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The SSA knows mental illness is real, but getting SSD can be hard

Due to advances in scientific understanding, and greater understanding by society, people with mental illness no longer feel the need to hide their conditions. Rather than being ashamed for being sick, people with mental disorders can speak openly about their conditions and seek treatment options that allow them to live their lives.

This is not to say that living with a mental illness is easy. Many people spend years trying various treatment options until they find one that works. Until they do, daily tasks most of us take for granted may be impossible. For instance, it may not be possible to hold a job and earn an income, just when the person needs money to pay for expensive medications and therapy.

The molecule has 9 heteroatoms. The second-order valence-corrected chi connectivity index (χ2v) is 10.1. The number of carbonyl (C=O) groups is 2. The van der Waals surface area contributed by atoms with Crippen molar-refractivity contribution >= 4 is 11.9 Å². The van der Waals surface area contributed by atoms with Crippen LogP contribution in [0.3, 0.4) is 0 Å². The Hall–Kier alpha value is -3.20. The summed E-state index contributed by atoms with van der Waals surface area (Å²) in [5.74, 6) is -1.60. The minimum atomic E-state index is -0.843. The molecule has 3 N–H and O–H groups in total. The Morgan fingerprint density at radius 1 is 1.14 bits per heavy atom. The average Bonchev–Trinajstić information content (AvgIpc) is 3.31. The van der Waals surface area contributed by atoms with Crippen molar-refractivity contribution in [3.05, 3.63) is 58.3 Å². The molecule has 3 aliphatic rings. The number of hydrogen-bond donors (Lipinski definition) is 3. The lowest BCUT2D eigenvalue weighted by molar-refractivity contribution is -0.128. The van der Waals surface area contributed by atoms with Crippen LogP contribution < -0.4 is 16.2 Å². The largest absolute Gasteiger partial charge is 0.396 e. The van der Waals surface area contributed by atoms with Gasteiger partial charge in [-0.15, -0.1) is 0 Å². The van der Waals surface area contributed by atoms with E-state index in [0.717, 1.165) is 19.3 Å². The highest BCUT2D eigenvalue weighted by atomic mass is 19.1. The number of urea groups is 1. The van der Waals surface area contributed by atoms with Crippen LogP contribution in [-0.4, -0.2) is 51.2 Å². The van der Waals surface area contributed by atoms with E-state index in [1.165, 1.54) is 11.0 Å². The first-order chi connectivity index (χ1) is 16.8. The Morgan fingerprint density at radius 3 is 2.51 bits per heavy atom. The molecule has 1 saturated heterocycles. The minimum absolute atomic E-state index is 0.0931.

The Social Security Administration recognizes the impact of mental illness, and will award Social Security Disability benefits to people whose condition is so severe that they are unable to continue working. Among the disorders for which SSD benefits may be awarded are:

  • Bipolar disorder
  • Post-traumatic stress disorder, also known as PTSD
  • Schizophrenia
  • Obsessive-compulsive disorder, also known as OCD
  • Anxiety disorders
  • Depression

This list covers many, but not all mental health conditions that the SSA recognizes as disabling.

Despite increased sensitivity around the subject, proving that you have a mental illness can be more difficult than showing, for instance, that you have become paralyzed. Many of the symptoms cannot be easily observed. Thus, someone applying for SSD, or appealing a rejected application, might benefit from the help of an experienced attorney to demonstrate how his or her disorder affects his or her life.

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